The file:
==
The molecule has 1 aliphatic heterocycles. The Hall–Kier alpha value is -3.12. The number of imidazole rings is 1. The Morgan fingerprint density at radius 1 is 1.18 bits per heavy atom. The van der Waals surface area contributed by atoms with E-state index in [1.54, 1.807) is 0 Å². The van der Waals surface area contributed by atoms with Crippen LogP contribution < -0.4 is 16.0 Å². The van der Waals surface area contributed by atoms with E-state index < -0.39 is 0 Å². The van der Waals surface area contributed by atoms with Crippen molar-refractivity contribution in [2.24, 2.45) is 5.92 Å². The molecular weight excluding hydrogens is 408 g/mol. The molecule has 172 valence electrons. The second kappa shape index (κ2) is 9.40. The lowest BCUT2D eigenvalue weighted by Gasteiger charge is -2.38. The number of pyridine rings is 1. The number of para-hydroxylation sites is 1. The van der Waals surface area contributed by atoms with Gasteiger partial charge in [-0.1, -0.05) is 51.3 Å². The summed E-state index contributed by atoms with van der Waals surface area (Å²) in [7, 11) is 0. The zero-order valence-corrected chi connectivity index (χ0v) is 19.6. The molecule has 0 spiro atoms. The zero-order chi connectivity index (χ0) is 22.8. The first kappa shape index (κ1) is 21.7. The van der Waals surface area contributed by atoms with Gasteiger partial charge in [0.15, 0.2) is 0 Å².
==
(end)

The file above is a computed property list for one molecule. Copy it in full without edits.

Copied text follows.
The molecule has 1 aliphatic heterocycles. The Hall–Kier alpha value is -3.12. The number of imidazole rings is 1. The Morgan fingerprint density at radius 1 is 1.18 bits per heavy atom. The van der Waals surface area contributed by atoms with E-state index in [1.54, 1.807) is 0 Å². The van der Waals surface area contributed by atoms with Crippen LogP contribution < -0.4 is 16.0 Å². The van der Waals surface area contributed by atoms with E-state index < -0.39 is 0 Å². The van der Waals surface area contributed by atoms with Crippen molar-refractivity contribution in [2.24, 2.45) is 5.92 Å². The molecular weight excluding hydrogens is 408 g/mol. The molecule has 172 valence electrons. The second kappa shape index (κ2) is 9.40. The lowest BCUT2D eigenvalue weighted by Gasteiger charge is -2.38. The number of pyridine rings is 1. The number of para-hydroxylation sites is 1. The van der Waals surface area contributed by atoms with Gasteiger partial charge in [-0.1, -0.05) is 51.3 Å². The summed E-state index contributed by atoms with van der Waals surface area (Å²) in [7, 11) is 0. The zero-order valence-corrected chi connectivity index (χ0v) is 19.6. The molecule has 0 spiro atoms. The zero-order chi connectivity index (χ0) is 22.8. The first kappa shape index (κ1) is 21.7. The van der Waals surface area contributed by atoms with Gasteiger partial charge in [0.15, 0.2) is 0 Å².